What is: The Pamunkey Reservation and Railroad Tracks

What was: The 1677 Treaty of Middle Plantation created an 6-mile wide, 18,000-acre exclusive Native American zone by prohibiting colonists from living within three miles of the settlement on Pamunkey Neck.

In 1693, the colonial government allowed the Pamunkey to sell 5,000 acres of their land. That helped them pay debts and relieved some pressure to extinguish the reservation completely.

Starting in 1836, the Pamunkey were threatened by an effort to terminate their reservation for various reasons and on numerous occasions. It could have led to sale of the lands and dispersal of the tribe.

Over time, more slices of land were transferred out of Pamunkey control, leaving the tribe with an inadequate land base for subsistence by hunting and gathering. Today, the Pamunkey Reservation consists of 1,200 acres. That is 7% of the land originally granted by the 1677 Treaty of Middle Plantation.

The railroad tracks that run through the reservation are a reminder of the effects of modernity and how the indigenous peoples have been disrespected.  The tracks were first laid in 1855, across 22 acres of the Pamunkey reservation, without permission from the Pamunkey and with no compensation to the Pamunkey for this unsolicited and unwanted use of their land.

In 1975 the Pamunkey began a suit against the Southern Railroad Company which in 1979 resulted in reparations of $100,000 being paid to the Pamunkey for the location of these tracks. The terms of their settlement also required that the railroad continue regular rent payments for use of that land in the future, and determined that if the railroad should at any point discontinue use of the tracks, the land will be returned to Pamunkey.

What is: The entrance to a waterfront parking lot, Yorktown, Virginia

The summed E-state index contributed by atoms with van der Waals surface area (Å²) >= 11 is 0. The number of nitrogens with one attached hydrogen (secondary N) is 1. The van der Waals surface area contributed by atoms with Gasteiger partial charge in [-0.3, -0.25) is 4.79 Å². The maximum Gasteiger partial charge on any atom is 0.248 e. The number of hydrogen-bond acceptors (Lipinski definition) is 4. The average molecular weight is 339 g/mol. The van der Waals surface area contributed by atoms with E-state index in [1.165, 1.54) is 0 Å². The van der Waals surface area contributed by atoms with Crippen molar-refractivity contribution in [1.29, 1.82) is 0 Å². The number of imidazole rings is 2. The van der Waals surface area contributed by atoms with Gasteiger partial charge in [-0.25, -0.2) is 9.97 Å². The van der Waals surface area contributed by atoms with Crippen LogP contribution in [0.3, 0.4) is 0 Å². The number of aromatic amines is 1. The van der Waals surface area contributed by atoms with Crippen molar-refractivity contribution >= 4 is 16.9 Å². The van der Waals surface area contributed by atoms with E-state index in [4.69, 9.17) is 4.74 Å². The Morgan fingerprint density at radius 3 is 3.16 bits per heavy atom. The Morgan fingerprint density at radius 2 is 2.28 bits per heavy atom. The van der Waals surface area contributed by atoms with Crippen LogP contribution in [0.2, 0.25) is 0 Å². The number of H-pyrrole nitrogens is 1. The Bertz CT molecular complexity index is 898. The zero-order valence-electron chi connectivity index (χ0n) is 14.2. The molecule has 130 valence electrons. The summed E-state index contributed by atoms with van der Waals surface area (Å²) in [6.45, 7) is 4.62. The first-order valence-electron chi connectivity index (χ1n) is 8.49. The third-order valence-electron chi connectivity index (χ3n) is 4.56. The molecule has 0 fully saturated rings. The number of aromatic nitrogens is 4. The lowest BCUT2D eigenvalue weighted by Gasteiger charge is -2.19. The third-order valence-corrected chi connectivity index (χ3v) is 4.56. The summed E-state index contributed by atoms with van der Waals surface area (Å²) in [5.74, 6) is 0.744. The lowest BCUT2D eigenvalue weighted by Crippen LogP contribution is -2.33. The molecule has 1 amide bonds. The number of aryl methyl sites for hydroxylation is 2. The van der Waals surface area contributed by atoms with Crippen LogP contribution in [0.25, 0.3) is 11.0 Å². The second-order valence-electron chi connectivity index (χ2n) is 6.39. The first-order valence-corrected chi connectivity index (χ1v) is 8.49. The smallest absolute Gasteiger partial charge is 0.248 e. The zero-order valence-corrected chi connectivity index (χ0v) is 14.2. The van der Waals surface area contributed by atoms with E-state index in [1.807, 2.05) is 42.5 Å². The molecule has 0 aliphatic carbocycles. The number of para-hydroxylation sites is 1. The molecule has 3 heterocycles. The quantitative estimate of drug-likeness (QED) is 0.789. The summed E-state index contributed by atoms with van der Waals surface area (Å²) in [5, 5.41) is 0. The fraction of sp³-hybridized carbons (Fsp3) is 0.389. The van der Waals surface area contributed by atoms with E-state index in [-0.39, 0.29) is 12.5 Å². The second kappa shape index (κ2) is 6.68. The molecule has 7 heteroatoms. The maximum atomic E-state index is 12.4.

What was: We mostly know of Yorktown as being the location of the last major conflict in the Revolutionary War. However, in the 18th Century Yorktown’s waterfront was a major harbor — the center of commerce. In 1691, Yorktown was made the official port for the Colony of Virginia. Wharves, tobacco warehouses, ship chandleries, grogshops lined the waterfront.  Up the hill was the main street where the Customs office and merchants lined the street. A diverse array of merchants and sailors, planters and inspectors, travelers and laborers made it a busy place.

From 1619 to 1774 more than 390 vessels brought captured Africans (on average carrying 125 captives/vessel) to Virginia delivering to major trade ports like the one here, as well as to plantations directly along the York, James and Rappahannock Rivers. Between 1698 and 1750 over 80 percent of captured Africans (about 31,000) were disembarked in the York River district.

In front of you is what was known as “The Great Valley,” one of the few natural openings in the marl cliffs of Yorktown.  It was used as the main roadway to connect the harbor to the main street, about a city block up the hill.  The slaves would be herded up the hill to the slave market on Main Street. Source: Middle Passage Ceremonies and Port Markers Project.

What is: Pottery School, Pamunkey Indian Reservation, King William County, Virginia.  Home of the Pamunkey Potter’s Guild since the early 1930s.